Wellman Mennonite Church


Wellman Mennonite Church history is a very small portion of “His story”. Because of God’s transforming acts of grace and salvation through His Son, Jesus Christ, a new congregation came into existence in Daytonville, Iowa. A small band of believers desiring spiritual nourishment requested people from West Union Mennonite Church to take leadership in this missionary effort. In 1906, Abner G. Yoder and H.W. Miller organized a weekly Sunday School meeting in the Daytonville school house. The leadership and teachers would travel by horseback, on foot, or horse and buggy every Sunday afternoon to conduct Sunday School and enjoy the fellowship. A year later, worship services were held once a month.

By 1911 the small band of believers desired a meeting house of their own.  An abandoned Amish Mennonite church building in Wright County, Iowa was purchased for $1,500, disassembled and moved by rail to nearby Wellman and erected on several lots in Daytonville; dedication was June 18, 1911.  Melvin Gingerich states in his book, The Mennonites in Iowa, “The work has been successful and members have been won who had never been in contact with church influences before”.  By 1935, Daytonville Mission became an independent organization with 90 charter members.  Three years later, membership had grown to 108.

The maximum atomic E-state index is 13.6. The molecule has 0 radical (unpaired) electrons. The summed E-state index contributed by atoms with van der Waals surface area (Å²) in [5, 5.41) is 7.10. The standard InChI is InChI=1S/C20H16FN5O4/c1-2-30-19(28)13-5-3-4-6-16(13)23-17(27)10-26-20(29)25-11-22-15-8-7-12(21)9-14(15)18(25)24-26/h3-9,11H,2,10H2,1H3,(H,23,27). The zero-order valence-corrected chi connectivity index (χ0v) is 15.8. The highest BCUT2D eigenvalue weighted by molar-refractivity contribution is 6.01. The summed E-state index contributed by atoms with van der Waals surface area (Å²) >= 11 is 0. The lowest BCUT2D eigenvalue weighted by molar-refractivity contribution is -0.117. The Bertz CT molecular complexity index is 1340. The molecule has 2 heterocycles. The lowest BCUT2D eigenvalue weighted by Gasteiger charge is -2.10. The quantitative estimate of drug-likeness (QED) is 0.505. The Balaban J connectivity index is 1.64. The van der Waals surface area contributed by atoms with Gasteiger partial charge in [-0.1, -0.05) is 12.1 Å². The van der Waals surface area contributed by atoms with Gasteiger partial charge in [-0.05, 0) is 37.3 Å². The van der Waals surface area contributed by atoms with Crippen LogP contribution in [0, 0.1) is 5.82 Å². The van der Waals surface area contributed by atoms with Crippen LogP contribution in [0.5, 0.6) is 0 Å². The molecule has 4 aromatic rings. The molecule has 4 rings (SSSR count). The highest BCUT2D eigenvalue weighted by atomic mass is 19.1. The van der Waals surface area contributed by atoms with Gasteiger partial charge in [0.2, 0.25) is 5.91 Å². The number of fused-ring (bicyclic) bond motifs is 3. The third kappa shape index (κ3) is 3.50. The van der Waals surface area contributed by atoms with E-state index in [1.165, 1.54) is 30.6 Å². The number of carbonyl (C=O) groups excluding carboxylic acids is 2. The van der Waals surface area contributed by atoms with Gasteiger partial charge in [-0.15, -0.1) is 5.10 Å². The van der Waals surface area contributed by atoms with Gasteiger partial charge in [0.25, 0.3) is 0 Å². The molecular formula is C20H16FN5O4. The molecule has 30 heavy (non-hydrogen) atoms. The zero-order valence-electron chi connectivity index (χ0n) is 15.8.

It became apparent in early 1940 that Daytonville Mission had growing pains.  In July of 1940, ground was broken for a new meeting house in the north part of Wellman.  Under the able leadership of Pastor George S. Miller as foreman of the building committee, dedication of the new meeting house was held November 10, 1940.  The congregation adopted a new name along with a new building; Wellman Mennonite Church.

Several additions to the original structure have taken place in 1974 and 1989 due to an increase in attendance.  A congregation is visually identified by the building it assembles in for worship and fellowship.  How do our neighbors view the people who gather apart from the building?  It is our purpose and intent to present the Good News of salvation in action and deed to our neighbors near and far.  “Wellman Mennonite Church has meaning only because it is a part of God’s great saving work through Jesus Christ our Lord.” (Ronald L. Kennel, Wellman Mennonite History 1906-1986)

~ Barb Troyer